Actually 'concept' is not really the right description, it's more that someone pointed out the obvious. However, you know how these things are, someone pointing out the obvious can be just as transformative as the formation and communication of a new concept. Ask any adman, no idea is a new idea, they've all been rehashed a million times.
I was reminded of this 'concept' a couple of days ago on watching the frankly ridiculous exchange between Katie Hopkins and Peaches Geldof on This Morning. The two were arguing about the concept of attachment parenting (Peaches/hugging/sleeping/
The debate got me to thinking about how we've somehow, over a period of maybe 4 decades, managed to completely fuck with the minds of new parents, so badly, that the first years of a child's life and in some cases more, are often tinged with the underlying anxiety and worry of the parents. Anxiety and worry about pretty much any aspect of 'parenting' you can think of. The mere fact we now call it 'parenting' tells us something about the nature of labelling. Everything in child-rearing (sorry parenting) is a theory and until this clip I'd forgotten what it was like to be a new parent. I'm now 10 years in and most of that theory stuff happened in the early few years, that was until I was suddenly thrown back to it by the Peaches/Hopkins off. The funny thing about this labelling thing is that even if you don't read all the baby books and just get on with it, you're still forced into the 'parenting' discussion by calling yourself an 'instinctive parent' or some such rubbish.
So what changed for me? Well first, was having a third child and having less time to worry so much. The second and probably more important reason was the fact that someone pointed out to Nic and I that the anxiety we had built up especially around Eben (it's always the eldest) might be more to do with us, than him. It was obvious, it wasn't the complete answer, but it was instructive as to how we might change our approach.
However, while that helped, it was what he gave us to attack that with that was transformational. He said and I paraphrase, 'you seem like pretty good, pretty diligent, pretty caring, pretty hard-working parents. Why don't you think that's good enough?' For me and for Nic (maybe slightly less so) it was utterly life-changing.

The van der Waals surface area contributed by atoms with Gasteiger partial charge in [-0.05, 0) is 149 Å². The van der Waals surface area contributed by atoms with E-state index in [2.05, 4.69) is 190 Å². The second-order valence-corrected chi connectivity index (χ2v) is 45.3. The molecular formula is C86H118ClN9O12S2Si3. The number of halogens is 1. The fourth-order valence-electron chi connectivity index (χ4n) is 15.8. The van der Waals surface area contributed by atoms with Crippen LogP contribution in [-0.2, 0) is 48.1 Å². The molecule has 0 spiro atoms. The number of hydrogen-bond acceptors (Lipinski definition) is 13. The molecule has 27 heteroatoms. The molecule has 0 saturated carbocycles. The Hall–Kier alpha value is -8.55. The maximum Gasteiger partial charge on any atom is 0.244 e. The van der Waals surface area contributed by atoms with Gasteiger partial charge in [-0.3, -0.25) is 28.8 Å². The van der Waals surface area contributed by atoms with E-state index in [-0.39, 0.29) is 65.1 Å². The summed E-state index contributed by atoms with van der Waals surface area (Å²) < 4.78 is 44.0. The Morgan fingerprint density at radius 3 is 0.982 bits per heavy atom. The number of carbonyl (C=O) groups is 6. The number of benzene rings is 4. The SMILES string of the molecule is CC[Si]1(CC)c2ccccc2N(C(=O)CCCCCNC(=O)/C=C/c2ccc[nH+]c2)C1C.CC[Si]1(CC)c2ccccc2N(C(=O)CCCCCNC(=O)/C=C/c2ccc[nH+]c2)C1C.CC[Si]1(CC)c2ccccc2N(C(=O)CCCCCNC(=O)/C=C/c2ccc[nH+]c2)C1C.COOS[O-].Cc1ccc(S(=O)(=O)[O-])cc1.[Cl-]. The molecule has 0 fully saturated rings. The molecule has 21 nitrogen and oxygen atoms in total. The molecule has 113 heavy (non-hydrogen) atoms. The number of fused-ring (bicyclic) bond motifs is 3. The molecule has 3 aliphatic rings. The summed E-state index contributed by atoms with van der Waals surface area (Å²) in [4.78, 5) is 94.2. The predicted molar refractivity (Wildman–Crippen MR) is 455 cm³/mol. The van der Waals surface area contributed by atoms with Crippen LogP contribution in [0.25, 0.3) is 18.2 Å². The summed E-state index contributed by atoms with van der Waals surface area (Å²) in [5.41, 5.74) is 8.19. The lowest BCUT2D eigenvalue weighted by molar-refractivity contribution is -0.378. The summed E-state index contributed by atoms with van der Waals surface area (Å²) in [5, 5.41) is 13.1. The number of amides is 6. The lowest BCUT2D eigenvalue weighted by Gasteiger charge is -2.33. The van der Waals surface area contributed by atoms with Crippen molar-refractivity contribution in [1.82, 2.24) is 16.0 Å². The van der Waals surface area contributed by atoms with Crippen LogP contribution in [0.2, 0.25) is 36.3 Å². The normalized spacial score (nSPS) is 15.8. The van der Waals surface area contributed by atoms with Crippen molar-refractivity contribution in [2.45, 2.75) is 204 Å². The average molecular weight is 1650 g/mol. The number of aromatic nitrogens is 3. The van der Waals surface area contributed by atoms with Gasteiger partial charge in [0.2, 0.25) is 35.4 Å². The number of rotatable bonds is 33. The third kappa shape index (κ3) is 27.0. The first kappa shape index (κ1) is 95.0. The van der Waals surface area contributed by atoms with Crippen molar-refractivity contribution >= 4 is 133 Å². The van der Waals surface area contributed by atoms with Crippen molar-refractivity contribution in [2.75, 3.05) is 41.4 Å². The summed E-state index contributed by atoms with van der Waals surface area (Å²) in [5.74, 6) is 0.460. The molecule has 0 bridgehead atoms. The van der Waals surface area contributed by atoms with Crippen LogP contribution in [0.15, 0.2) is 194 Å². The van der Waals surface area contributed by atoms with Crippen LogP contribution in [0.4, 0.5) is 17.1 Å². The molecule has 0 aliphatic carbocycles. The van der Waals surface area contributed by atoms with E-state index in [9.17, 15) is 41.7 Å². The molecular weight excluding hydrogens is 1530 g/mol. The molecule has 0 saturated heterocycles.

The idea of being 'good enough' is an extraordinarily liberating one. It doesn't mean you try any less, or you put in any less effort, or you change your value set, or that your ambitions for your family are altered. However, it means you stop judging everything as either a success or more importantly a failure. Good enough means you tried bloody hard and the fact it didn't work out is just one of those things. It's not going to see your children in the gutter in 20 years time. It means you can get things 'wrong' several times in a row and you're still a diligent parent, you're still good enough.
Frankly the good enough concept can be applied to pretty much any aspect of your life and just as effectively by people without children. The only reason I've written about this in that context is because of the way it was introduced to me. We all live more complex, busier and fragmented existences than people in the past. We're attempting to achieve alot, inevitably that means we're not going to be brilliant at some of it. In fact some of it we'll be absolutely crap at. But, if you're good enough and you let yourself believe you're good enough, then I can guarantee you'll feel less stressed out
So I'm passing it on in case you're still chasing perfection (which is impossible, which we all already know and for some reason, most of us keep ignoring). You can call it a new concept if you like. Or, you can carry on with your ridiculously busy life and pass it on to someone else who might find it helpful.
Oh and here's a picture of my happy kids. I've got loads of them (pictures that is, just the 3 kids) and some of them aren't posed like this and they've still got smiles on their faces. I'm probably good enough.